This week we discussed computer aided design. The
assignment is to model, and possibly simulate something. As
part of this I will need to try various tools and choose a 2D / 3D
tool chain that I'm happy with. Once again my nemesis this
week was time management, I've spent far too long looking into
different tools rather than just picking one and learning to use
Sketch Book Express: I've
been using Sketch Book Express for the past few weeks as it's free
and works well with the pressure sensitivity of my Wacom tablet. It's great for
doing more artistic conceptual sketches.
GIMP: I've been using GIMP to re-scale, colour reduce and format convert my images. For this blog I've re-scaled images to 640x480 and re-saved as JPEG. If I start to get a large number of similar images I may investigate 'Image Magic' for the batch processing / conversion of images.
InkScape: I'll be using
InkScape for 2D vector graphics.
There are a huge number of similar tools available here. To
find one where the workflow fits my design process and the feature
set contains everything I want requires quite a bit of time trying
tools. Ultimately I'm unhappy with my choice of SketchUp
here, at first I thought that it was great but I've since found it
frustrating. As a follow on task I plan to try some of the
other 3D CAD tools over the next couple of weeks.
SketchUp: I've used
SketchUp a few time before and thought that it would be a good
starting point, especially as it's free. However the further
I went with it the more it frustrated me, particularly the way
that it splits of joins faces when I don't want it too and the
lack of built in animation facility.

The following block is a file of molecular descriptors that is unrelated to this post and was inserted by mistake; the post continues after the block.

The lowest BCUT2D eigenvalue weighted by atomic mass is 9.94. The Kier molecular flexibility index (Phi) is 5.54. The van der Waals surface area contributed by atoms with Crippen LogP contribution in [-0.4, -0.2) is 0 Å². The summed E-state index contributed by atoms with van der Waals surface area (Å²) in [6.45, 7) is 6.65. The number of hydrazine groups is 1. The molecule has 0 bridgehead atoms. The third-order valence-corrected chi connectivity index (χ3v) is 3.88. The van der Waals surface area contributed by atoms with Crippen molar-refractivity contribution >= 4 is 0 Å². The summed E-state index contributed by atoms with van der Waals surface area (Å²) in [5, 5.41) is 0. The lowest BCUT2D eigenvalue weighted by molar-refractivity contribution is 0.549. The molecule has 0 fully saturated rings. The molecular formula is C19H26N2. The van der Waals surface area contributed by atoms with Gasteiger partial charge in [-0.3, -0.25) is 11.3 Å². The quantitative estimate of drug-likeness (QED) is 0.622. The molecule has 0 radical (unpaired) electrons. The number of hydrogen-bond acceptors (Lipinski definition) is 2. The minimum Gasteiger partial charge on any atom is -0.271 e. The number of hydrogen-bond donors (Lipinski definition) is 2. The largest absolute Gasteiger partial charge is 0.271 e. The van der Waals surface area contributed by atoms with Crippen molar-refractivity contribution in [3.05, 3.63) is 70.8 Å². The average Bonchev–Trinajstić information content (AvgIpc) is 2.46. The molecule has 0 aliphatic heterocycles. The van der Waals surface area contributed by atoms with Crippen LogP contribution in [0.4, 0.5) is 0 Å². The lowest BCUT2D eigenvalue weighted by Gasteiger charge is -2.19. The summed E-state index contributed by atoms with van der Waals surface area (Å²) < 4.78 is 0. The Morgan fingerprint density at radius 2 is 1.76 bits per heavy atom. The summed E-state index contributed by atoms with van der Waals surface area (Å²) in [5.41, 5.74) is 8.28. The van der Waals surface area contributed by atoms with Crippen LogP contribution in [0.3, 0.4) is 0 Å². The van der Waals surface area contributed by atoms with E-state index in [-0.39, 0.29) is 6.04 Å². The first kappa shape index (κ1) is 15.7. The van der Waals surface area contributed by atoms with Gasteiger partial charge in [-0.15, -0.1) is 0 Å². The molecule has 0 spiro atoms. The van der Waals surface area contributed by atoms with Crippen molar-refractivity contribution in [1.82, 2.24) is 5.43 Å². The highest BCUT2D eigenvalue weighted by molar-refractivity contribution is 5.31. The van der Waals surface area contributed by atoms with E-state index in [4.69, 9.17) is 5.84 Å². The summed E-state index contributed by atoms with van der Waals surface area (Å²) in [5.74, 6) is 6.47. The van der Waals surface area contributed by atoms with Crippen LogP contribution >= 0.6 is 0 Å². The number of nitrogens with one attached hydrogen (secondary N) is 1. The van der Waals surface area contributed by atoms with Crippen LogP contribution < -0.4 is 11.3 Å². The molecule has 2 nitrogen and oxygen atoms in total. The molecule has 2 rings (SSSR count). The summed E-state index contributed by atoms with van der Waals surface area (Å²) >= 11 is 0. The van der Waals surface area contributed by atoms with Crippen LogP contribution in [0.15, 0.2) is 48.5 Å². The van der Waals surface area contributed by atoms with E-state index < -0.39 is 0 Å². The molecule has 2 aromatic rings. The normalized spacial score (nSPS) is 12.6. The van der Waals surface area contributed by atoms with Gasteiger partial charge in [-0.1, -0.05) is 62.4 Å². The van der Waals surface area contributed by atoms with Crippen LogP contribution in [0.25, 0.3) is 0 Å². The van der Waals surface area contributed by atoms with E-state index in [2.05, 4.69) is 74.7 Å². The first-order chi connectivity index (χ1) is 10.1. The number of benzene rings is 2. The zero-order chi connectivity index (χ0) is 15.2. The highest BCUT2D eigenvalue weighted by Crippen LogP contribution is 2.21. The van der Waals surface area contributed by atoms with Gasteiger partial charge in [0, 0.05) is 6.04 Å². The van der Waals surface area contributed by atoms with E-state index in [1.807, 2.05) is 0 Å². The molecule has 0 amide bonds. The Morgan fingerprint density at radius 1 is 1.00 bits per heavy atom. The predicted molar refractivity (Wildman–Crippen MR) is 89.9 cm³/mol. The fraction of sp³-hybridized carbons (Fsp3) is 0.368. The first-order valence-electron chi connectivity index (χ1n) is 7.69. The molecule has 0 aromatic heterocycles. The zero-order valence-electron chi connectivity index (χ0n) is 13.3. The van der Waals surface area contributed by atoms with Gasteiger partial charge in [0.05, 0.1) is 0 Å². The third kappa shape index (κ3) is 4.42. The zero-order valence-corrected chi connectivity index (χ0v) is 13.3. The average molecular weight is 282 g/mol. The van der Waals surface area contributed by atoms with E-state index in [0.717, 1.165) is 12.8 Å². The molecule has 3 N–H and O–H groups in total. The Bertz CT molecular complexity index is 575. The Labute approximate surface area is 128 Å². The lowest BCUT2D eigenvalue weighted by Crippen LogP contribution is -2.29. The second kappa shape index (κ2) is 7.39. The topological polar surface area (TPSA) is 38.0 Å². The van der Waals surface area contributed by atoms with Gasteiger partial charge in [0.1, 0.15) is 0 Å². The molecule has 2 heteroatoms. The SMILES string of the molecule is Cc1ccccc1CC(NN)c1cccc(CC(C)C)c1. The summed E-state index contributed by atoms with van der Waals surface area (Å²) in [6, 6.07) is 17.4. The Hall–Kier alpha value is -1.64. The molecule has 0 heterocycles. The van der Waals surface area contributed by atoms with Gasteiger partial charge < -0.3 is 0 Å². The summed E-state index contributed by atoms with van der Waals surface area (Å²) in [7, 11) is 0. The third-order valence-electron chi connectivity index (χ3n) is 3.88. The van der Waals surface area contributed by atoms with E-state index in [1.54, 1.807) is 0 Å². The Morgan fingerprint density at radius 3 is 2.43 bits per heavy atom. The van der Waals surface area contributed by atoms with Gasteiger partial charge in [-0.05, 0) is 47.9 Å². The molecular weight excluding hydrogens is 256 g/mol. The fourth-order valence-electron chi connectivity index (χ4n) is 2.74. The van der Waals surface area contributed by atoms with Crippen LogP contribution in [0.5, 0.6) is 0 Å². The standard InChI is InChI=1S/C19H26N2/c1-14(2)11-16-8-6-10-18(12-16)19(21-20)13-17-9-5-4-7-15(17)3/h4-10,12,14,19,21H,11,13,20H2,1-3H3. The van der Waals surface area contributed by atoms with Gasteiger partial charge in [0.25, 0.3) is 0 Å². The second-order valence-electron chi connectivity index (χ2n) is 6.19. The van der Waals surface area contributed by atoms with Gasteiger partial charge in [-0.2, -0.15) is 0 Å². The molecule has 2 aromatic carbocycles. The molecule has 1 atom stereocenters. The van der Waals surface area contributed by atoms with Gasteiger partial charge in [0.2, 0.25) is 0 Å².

I've modeled some parts of a simple marble logic gate as an
exploration of the features of SketchUp, .skp file here. This part is
based on this
excellent mechanical clock design.
I had planned on animating a marble falling through this set of
gates, however the most recent versions of SketchUp don't have
built in object animation. SketchUp has also cross linked
sections of my mesh that I didn't want it to, meaning that when I
move sections of the design the mesh now becomes distorted.
think that the concepts of hierarchical and parametric design are
absolute musts for any larger design project. Without them
it will become impossible to maintain the design. For this
reason I next tried Kokopelli
. I decided to model the LED cube concept as it is a
replication of identical objects that lends itself nicely to being
parametrized. The .ko file is here.
This is a very simple design that just creates an LED shape from
2 cylinders and a sphere and then replicates that into a grid
structure. I've added sliders to control some of the
parameters such as LED spacing and number of LED's in each
My comments on Kokopelli are:
1) Lack of documentation. I had to pull apart the example files to work out what the shape definitions were.
2) Error handling. Errors are just reported as 'Math Error in CAD', it would be nice to at least get a line number for the error to help debug the design.
3) This model should have a cuboid base, but I haven't yet worked out why that isn't being displayed.
my experiences with Kokopelli, I decided to try Antimony. I
needed to instal Qt 4.8 and PySide in order to
get it working. Again lack of documentation meant that I
just had to play with it to work out how to link objects together
etc. I decided to construct a very simple CSG object
representing one of the marble logic gate 'T pieces' used in the
SketchUp model. The .sb file is here.
Once you understand Antimony it's very nice to use. I've
added a single variable 'Thickness' that allows you to control the
material thickness of the piece. However this isn't yet
robust as it doesn't control the thickness of the cut-outs.
This could be achieved by either adding a set of 'maths' functions
for variables or by be basing all objects on a scaled piece of
A simple physics simulation of the 'T Piece' marble logic gate
game oriented physics engine that is optimised for speed rather
Due to my lazyness I didn't get around to setting the initial angle of the 'TPiece' correctly, so you have to drop the first marble in to knock it into place.
Whilst a lot more work is required I've discovered from a simulation even as simple as this that the size and shape of the TPiece is quite critical to getting the marble to 'flow' correctly through the system.